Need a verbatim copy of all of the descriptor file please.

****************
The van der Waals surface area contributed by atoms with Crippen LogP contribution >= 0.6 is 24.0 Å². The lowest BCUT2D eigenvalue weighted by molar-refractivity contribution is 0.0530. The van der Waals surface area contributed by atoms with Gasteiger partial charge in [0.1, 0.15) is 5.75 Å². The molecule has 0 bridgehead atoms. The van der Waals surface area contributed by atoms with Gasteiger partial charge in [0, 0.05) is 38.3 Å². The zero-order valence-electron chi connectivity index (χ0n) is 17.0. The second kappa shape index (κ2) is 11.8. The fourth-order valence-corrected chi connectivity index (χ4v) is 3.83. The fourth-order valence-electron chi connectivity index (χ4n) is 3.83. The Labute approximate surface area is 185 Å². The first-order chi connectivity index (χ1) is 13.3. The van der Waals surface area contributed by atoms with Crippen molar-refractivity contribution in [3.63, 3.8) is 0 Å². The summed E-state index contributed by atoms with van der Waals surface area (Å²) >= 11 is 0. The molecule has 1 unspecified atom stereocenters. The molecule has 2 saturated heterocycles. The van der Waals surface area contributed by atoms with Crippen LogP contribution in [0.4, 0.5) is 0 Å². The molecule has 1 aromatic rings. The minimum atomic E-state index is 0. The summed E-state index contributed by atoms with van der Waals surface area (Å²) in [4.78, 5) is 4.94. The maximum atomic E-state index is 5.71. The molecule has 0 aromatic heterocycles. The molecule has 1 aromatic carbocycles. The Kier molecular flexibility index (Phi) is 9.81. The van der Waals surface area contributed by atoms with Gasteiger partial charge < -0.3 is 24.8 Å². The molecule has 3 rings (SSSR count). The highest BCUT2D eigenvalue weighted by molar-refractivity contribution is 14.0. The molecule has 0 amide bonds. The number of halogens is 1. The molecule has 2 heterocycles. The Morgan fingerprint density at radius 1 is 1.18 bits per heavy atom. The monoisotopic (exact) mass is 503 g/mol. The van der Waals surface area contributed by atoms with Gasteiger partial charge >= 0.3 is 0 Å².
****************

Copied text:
The van der Waals surface area contributed by atoms with Crippen LogP contribution >= 0.6 is 24.0 Å². The lowest BCUT2D eigenvalue weighted by molar-refractivity contribution is 0.0530. The van der Waals surface area contributed by atoms with Gasteiger partial charge in [0.1, 0.15) is 5.75 Å². The molecule has 0 bridgehead atoms. The van der Waals surface area contributed by atoms with Gasteiger partial charge in [0, 0.05) is 38.3 Å². The zero-order valence-electron chi connectivity index (χ0n) is 17.0. The second kappa shape index (κ2) is 11.8. The fourth-order valence-corrected chi connectivity index (χ4v) is 3.83. The fourth-order valence-electron chi connectivity index (χ4n) is 3.83. The Labute approximate surface area is 185 Å². The first-order chi connectivity index (χ1) is 13.3. The van der Waals surface area contributed by atoms with Crippen molar-refractivity contribution in [3.63, 3.8) is 0 Å². The summed E-state index contributed by atoms with van der Waals surface area (Å²) >= 11 is 0. The molecule has 1 unspecified atom stereocenters. The molecule has 2 saturated heterocycles. The van der Waals surface area contributed by atoms with Crippen LogP contribution in [0.4, 0.5) is 0 Å². The molecule has 1 aromatic rings. The minimum atomic E-state index is 0. The summed E-state index contributed by atoms with van der Waals surface area (Å²) in [4.78, 5) is 4.94. The maximum atomic E-state index is 5.71. The molecule has 0 aromatic heterocycles. The molecule has 1 aromatic carbocycles. The Kier molecular flexibility index (Phi) is 9.81. The van der Waals surface area contributed by atoms with Gasteiger partial charge < -0.3 is 24.8 Å². The molecule has 3 rings (SSSR count). The highest BCUT2D eigenvalue weighted by molar-refractivity contribution is 14.0. The molecule has 0 amide bonds. The number of halogens is 1. The molecule has 2 heterocycles. The Morgan fingerprint density at radius 1 is 1.18 bits per heavy atom. The monoisotopic (exact) mass is 503 g/mol. The van der Waals surface area contributed by atoms with Gasteiger partial charge >= 0.3 is 0 Å².